Love that warm Sony Trini screen on that MacTV. Had mine hooked up to a VCR. The SCSI/ethernet adapter was an Asante EN/SC. The other poster to this thread raised two extremely valid points: The rarity of the adapters and the ease of a USB floppy. If you're going for the ethernet for the fun and vintage-ness of it, that's one thing. If you just want to move files consider the USB floppy. Check MacResQ (but don't overpay for it) or the LEM swaplist for the Asante adapter.

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Don't bother...

... with the SCSI to ethernet adapter; I doubt it would work on that machine. I think they were designed to work with the early Macs, and there were no drivers written for anything after 6.x. I had one that worked swell with an SE running 6.0.8, but locked up an LC running 7.1 with or without extensions loaded. I tried it once and never went back

The machine is based on the LC550, so you should be able to add an LC PDS slot ethernet adapter to it. I wonder though, because Low End Mac says there is no expansion slot. Maybe it's occupied by a TV tuner that could be pulled temporarily for the file swap? Anybody know the insides of a Mac TV well enough to know?

If it'll work, the LC PDS slot ethernet cards are still pretty easy to obtain; I saw one for sale in the Low End Mac swap list just yesterday for $15. I can forward the post to you by IM if you like.

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LC PDS . . .

Hey,

. . . won't go and the last thing you want to do is pull things out of a MacTV. Especially the video guts that were not designed to be removed, MacTVs were Apple's only machine aimed directly at the consumer electronics market. Cool as they might be they aren't built to the usual (at that time) Apple standards. I think using a USB floppy on the eMac or whatever the other machine is is the best idea since you don't want to put any strain on the MacTV that can be avoided. But the ethernet adapter will work. BTDT.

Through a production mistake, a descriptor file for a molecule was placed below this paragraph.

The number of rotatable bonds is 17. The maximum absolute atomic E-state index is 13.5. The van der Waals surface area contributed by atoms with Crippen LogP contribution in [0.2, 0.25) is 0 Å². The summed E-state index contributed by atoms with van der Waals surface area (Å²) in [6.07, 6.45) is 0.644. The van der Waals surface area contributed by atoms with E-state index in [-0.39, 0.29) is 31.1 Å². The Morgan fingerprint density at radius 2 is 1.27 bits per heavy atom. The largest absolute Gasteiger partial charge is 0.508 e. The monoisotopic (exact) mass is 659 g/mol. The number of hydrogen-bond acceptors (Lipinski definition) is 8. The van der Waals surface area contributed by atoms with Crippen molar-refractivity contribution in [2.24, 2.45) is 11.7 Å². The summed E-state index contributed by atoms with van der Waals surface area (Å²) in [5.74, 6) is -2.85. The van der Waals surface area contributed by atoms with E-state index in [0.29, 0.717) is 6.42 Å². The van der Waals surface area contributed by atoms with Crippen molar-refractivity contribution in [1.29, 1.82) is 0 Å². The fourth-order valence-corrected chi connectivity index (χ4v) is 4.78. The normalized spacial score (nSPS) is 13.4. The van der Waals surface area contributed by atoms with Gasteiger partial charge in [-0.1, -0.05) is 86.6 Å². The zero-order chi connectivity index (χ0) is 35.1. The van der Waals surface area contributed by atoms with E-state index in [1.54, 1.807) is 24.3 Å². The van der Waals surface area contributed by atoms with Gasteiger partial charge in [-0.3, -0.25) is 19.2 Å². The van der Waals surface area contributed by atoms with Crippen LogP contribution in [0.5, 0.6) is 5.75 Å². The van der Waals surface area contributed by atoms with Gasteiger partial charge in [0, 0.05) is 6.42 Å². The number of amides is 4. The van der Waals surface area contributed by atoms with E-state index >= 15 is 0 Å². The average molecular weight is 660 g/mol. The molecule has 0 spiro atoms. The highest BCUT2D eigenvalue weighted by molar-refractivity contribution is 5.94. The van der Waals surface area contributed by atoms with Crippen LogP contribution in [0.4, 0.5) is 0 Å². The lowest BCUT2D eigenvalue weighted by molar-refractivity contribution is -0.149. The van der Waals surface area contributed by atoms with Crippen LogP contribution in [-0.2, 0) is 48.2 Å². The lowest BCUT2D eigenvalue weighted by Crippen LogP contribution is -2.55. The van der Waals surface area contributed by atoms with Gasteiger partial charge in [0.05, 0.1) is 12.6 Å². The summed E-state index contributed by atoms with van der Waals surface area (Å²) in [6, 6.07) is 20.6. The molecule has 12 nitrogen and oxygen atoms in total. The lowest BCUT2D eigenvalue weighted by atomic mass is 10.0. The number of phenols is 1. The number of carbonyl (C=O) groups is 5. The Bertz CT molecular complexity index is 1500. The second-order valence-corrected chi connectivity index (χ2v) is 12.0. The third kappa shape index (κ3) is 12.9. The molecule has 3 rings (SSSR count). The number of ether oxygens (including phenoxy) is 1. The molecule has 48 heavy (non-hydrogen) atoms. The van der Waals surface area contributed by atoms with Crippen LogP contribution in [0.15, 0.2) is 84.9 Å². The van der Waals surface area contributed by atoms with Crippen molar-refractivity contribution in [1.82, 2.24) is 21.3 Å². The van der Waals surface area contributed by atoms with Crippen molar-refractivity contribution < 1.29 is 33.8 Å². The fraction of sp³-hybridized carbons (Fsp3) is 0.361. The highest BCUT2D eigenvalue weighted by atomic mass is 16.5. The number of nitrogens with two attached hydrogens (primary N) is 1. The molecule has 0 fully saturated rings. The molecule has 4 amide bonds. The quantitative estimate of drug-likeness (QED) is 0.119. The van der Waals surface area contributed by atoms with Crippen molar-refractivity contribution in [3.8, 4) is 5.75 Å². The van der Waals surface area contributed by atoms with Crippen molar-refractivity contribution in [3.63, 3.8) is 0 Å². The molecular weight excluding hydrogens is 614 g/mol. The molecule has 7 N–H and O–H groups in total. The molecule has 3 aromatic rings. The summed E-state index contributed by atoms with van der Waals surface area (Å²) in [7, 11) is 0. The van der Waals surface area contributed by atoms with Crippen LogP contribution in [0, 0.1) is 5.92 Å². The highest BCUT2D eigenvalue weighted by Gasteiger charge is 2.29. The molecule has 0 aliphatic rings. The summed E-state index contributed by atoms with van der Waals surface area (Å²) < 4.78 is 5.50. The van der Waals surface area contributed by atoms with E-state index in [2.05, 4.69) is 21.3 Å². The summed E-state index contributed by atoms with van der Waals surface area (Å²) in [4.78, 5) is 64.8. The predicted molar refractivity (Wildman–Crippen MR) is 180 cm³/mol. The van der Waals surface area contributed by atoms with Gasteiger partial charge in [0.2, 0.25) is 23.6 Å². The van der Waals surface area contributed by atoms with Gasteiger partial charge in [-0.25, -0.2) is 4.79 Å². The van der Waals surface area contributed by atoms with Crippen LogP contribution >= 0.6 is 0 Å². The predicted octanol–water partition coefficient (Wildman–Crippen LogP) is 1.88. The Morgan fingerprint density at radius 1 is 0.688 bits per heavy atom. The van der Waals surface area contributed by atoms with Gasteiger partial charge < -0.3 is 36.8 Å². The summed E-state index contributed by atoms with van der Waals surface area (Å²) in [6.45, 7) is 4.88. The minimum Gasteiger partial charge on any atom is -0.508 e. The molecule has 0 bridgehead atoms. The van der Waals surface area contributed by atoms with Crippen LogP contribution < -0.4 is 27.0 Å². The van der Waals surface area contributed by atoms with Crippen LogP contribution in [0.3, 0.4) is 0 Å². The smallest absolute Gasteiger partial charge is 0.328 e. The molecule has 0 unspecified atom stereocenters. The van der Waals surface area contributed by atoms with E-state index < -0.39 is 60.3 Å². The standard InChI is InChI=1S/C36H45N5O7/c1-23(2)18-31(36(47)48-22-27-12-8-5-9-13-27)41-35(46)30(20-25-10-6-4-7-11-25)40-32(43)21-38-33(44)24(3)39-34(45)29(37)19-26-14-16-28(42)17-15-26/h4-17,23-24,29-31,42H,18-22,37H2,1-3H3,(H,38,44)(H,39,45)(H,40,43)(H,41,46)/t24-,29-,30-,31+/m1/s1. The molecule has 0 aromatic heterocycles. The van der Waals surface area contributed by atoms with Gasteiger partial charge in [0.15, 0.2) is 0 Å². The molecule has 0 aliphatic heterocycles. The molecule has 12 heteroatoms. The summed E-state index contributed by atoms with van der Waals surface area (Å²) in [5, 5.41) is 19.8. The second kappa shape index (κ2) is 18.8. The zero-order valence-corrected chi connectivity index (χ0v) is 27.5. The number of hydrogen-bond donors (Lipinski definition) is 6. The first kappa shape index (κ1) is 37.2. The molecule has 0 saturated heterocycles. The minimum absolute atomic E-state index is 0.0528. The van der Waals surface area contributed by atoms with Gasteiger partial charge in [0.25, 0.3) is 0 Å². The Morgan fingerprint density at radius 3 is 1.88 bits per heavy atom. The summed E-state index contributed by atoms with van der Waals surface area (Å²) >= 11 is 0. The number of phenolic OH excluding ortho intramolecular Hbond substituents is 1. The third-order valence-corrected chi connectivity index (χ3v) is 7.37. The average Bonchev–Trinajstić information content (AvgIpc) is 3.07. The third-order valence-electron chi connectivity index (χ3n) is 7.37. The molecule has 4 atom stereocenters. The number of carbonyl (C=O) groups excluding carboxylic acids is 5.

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I'd agree about not pulling p

I'd agree about not pulling parts out of the MacTV. Given their rarity it's worth maintaining them in pristine shape - which is why I assume our poster is looking for ethernet options in the first place, instead of getting another 68K Mac.

To clarify about the scsi to ethernet adapters - the Asante model will work with OS 7, and I've used it on a PB 180 with 7.5.5. There are two different cables for the Asante model - one with the PB type small scsi connector, and one with a DB-25.

But instead of those, I'd aim for a localtalk to ethernet bridge. My understanding is some have successfully used the versions intended for printers, but I have that only on here-say.

There's the option of using another Mac as a localtalk to ethernet bridge, but that's rather silly, as you could be using that other Mac for your writing software instead of the MacTV.